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The global Occupy movement has inspired huge numbers of Australians who have grown chronically disengaged with the political game-playing of the two big parties and an economic system that puts profit before people and the planet.
Not just a show of solidarity with the huge wave of democratic dissent against corporate greed and systemic crises in the US, Europe and the Arab world — the broad support shown in news polls for the Occupy camps in Sydney and Melbourne shows similar roots of dissent have been spreading here for some time.
In Melbourne, protesters returned to the streets on October 29, more than a week after police smashed up the Occupy Melbourne camp. About 1000 people marched to the Treasury Gardens and then Bowens Lane at RMIT.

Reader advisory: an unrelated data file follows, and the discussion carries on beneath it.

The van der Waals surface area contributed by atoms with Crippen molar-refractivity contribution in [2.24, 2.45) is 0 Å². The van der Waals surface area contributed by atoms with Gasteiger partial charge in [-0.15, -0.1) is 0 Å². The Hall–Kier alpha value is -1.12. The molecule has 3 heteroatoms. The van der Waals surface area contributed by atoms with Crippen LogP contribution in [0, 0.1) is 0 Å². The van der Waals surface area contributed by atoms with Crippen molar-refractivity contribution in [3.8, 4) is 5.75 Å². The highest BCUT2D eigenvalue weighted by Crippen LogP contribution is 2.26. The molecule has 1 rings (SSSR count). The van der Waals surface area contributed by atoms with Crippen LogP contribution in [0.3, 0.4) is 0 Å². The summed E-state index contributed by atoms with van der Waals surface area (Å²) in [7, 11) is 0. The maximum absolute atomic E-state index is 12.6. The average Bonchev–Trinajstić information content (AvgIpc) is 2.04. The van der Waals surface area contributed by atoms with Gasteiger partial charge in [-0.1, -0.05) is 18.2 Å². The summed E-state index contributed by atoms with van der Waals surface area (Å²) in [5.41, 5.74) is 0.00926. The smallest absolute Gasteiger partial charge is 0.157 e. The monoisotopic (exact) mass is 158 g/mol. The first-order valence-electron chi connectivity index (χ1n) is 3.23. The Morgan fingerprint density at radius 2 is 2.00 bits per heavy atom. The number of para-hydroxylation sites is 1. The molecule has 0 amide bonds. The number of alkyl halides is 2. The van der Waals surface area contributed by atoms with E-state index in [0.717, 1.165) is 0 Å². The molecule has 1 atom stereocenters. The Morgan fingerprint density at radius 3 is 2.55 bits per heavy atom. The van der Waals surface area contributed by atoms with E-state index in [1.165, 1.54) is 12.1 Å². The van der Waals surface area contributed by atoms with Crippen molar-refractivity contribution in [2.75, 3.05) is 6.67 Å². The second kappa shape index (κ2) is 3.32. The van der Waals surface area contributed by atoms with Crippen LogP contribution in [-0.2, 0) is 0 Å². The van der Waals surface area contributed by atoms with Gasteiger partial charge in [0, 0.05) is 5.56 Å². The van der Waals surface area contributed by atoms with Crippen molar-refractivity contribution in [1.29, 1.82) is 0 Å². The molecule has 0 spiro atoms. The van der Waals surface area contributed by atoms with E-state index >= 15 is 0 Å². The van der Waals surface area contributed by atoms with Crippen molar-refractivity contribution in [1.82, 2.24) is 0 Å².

Occupy Sydney is planning a rally at Town Hall at 12pm on November 5, followed by an occupation of a public place.
Scores of people are now questioning the vast gap between the majority of people and those who have the decision-making power in this society.
But this burgeoning sentiment has met with derision and ridicule, even from so-called progressive commentators.
Greg Jericho on ABC’s The Drum Opinion on October 19 made a bid to offer “a bit of perspective” to the “outlandish desires” of those taking part in Occupy protests in Sydney, Melbourne, Brisbane and other cities. He said Australia has “got it good” and the Australian economy is the “envy of the world”.
The global financial crisis did not affect Australia to the same extent as the US and Europe, and unemployment isn’t as bad. US debt is much higher, and its CEOs are greedier. Commentators like Jericho argue Australians have little to be angry about.
But there is plenty to be angry about.